The coronavirus pandemic has plunged America's already struggling child care system into a state of heightened crisis.
Even before the pandemic, millions of parents could not find quality, affordable child care that matched their work hours or their ZIP codes.
Long waitlists for a child care slot were routine. Now, across the United States, the pandemic has created significantly greater challenges for American families to secure safe, accessible care for their children with facility closures, reduced capacity, and new financial strains on programs, providers, staff and parents.
In an April survey of more than 5,000 providers by the National Association for the Education of Young Children, nearly half reported that they were completely closed. The Center for American Progress (CAP) estimates that without adequate federal support, the coronavirus pandemic could permanently eliminate 4.5 million child care spots -- nearly 50% of US child care capacity, which was already far below our country's needs.
People simply cannot return to their jobs if they're unable to find care for their children. For the economy to reopen fully, Congress must provide meaningful, robust child care relief for families and providers.
That is why we introduced the Child Care for Economic Recovery Act, legislation that addresses the most pressing needs of millions of working parents and families, like those we represent in New York and Massachusetts. The legislation builds on congressional efforts to address the varied needs now being recognized in the child care space, including stabilizing the child care sector through the Child Care is Essential Act, and improving child care facilities for the health and safety of children.
To ease the untenable bind facing American families, our legislation would more than triple guaranteed federal child care funding from $2.9 billion a year to $10 billion a year for the next five years, with state match requirements for the increase temporarily suspended, to help more low- and middle-income families afford care.
This funding would both support work and reduce disparities in child care accessibility and the education opportunity gap, and the multiyear funding would provide employers and workers with certainty and stability during the economic recovery.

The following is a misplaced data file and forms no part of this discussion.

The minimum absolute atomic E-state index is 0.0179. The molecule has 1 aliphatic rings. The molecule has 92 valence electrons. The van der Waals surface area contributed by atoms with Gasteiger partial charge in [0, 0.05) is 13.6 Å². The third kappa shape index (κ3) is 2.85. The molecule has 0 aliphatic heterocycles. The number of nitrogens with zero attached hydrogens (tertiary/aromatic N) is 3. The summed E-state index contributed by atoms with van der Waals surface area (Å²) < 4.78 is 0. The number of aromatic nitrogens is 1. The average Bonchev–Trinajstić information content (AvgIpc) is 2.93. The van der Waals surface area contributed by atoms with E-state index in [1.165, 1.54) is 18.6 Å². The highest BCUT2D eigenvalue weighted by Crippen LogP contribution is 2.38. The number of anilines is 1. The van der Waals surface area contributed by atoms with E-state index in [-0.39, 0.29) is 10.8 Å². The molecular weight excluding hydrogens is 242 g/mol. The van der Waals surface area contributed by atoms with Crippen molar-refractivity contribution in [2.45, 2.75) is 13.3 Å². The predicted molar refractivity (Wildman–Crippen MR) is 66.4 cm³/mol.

Our bill also includes a landmark $10 billion for grants to states to help assess long-term structural challenges child care facilities face, and make essential adaptations, reconfigurations and expansions in response to coronavirus.
The legislation would specifically support essential workers, with $850 million in Social Services Block Grant funding -- until September 30, 2021 -- to states in consultation with the states' lead child care agencies for fast funding to support child care -- and adult day care for adults who can't care for themselves -- for those who have had to be on the job during this crisis and need support to keep their families healthy and safe while they help their communities.
Recognizing several states have deemed child care workers essential, our bill goes further to make this recognition at the federal level for all child care workers.
Child care is not a luxury -- it's a necessity, which is why our bill makes the Child and Dependent Care Tax Credit fully refundable for the first time, so that it is fully accessible to the families who need it most. And our bill goes further to double the amount of qualified child and dependent care expenses to $6,000 for one qualifying individual and $12,000 for two or more qualifying individuals.
It would also provide a refundable credit to child care providers to cover rent, mortgage and utility costs and a refundable credit for employers to reimburse their employees' child and dependent care costs.
Moreover, the legislation would enable employers to permit employees to carry over their dependent care flexible spending account contributions to next year. And it would expand the employee retention tax credit to help employers of domestic workers retain those employees.
The provisions in our bill are not just good for families -- they are critical to sustaining an equitable economic recovery.
Until Congress acts, the economic crisis will persist, and families and businesses will suffer. As schools navigate reopening while operating remotely, the learning opportunities and healthy development young children access in quality child care settings is made all the more crucial.
While congressional Republicans are urging a wait-and-see approach to the coronavirus pandemic and the ensuing economic collapse, we hear directly from families and providers who are struggling under the weight of the pandemic and can't survive without additional relief from the federal government.
As the chairs of the House Committees on Appropriations and Ways and Means, we are committed to delivering meaningful relief to American workers and families during this time of widespread need and uncertainty.
The Child Care for Economic Recovery Act is a necessity for child care providers struggling financially from coronavirus, for families who need to return to work while ensuring their children are well-cared for, and for the US economy, which depends on a fully engaged workforce and strong investments in our future through quality early childhood education.